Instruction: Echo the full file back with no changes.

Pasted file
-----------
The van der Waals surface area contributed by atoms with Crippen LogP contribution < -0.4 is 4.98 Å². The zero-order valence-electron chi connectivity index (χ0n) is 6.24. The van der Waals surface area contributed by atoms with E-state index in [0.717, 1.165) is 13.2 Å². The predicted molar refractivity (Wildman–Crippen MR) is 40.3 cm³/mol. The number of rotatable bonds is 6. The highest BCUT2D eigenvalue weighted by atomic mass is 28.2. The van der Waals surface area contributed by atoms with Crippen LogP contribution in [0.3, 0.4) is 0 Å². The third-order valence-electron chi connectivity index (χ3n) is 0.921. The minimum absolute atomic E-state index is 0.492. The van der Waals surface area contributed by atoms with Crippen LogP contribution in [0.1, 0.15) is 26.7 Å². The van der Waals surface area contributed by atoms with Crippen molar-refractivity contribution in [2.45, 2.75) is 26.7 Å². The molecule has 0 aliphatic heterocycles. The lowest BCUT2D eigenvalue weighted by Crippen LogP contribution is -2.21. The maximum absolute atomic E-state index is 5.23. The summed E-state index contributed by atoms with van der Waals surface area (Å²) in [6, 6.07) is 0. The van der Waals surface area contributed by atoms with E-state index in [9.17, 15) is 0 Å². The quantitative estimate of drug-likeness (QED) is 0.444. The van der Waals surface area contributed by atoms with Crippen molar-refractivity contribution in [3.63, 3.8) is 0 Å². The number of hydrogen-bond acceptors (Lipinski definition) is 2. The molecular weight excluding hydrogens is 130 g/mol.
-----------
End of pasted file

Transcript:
The van der Waals surface area contributed by atoms with Crippen LogP contribution < -0.4 is 4.98 Å². The zero-order valence-electron chi connectivity index (χ0n) is 6.24. The van der Waals surface area contributed by atoms with E-state index in [0.717, 1.165) is 13.2 Å². The predicted molar refractivity (Wildman–Crippen MR) is 40.3 cm³/mol. The number of rotatable bonds is 6. The highest BCUT2D eigenvalue weighted by atomic mass is 28.2. The van der Waals surface area contributed by atoms with Crippen LogP contribution in [0.3, 0.4) is 0 Å². The third-order valence-electron chi connectivity index (χ3n) is 0.921. The minimum absolute atomic E-state index is 0.492. The van der Waals surface area contributed by atoms with Crippen LogP contribution in [0.1, 0.15) is 26.7 Å². The van der Waals surface area contributed by atoms with Crippen molar-refractivity contribution in [2.45, 2.75) is 26.7 Å². The molecule has 0 aliphatic heterocycles. The lowest BCUT2D eigenvalue weighted by Crippen LogP contribution is -2.21. The maximum absolute atomic E-state index is 5.23. The summed E-state index contributed by atoms with van der Waals surface area (Å²) in [6, 6.07) is 0. The van der Waals surface area contributed by atoms with E-state index in [9.17, 15) is 0 Å². The quantitative estimate of drug-likeness (QED) is 0.444. The van der Waals surface area contributed by atoms with Crippen molar-refractivity contribution in [3.63, 3.8) is 0 Å². The number of hydrogen-bond acceptors (Lipinski definition) is 2. The molecular weight excluding hydrogens is 130 g/mol.